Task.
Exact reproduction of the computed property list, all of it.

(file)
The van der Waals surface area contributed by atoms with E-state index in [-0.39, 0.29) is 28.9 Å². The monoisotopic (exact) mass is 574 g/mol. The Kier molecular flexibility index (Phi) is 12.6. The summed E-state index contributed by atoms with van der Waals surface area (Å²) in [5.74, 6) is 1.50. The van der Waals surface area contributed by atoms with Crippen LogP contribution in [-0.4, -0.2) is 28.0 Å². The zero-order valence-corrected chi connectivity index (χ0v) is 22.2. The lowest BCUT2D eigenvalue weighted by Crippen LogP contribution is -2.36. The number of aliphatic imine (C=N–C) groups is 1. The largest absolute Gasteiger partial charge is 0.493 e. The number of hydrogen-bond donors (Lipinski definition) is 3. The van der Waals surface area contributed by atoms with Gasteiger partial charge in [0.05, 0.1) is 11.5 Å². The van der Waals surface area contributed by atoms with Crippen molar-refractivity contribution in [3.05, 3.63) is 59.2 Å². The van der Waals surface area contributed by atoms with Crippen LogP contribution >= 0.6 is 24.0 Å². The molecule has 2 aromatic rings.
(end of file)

The van der Waals surface area contributed by atoms with E-state index in [-0.39, 0.29) is 28.9 Å². The monoisotopic (exact) mass is 574 g/mol. The Kier molecular flexibility index (Phi) is 12.6. The summed E-state index contributed by atoms with van der Waals surface area (Å²) in [5.74, 6) is 1.50. The van der Waals surface area contributed by atoms with Crippen LogP contribution in [-0.4, -0.2) is 28.0 Å². The zero-order valence-corrected chi connectivity index (χ0v) is 22.2. The lowest BCUT2D eigenvalue weighted by Crippen LogP contribution is -2.36. The number of aliphatic imine (C=N–C) groups is 1. The largest absolute Gasteiger partial charge is 0.493 e. The number of hydrogen-bond donors (Lipinski definition) is 3. The van der Waals surface area contributed by atoms with Gasteiger partial charge in [0.05, 0.1) is 11.5 Å². The van der Waals surface area contributed by atoms with Crippen molar-refractivity contribution in [3.05, 3.63) is 59.2 Å². The van der Waals surface area contributed by atoms with Crippen LogP contribution >= 0.6 is 24.0 Å². The molecule has 2 aromatic rings.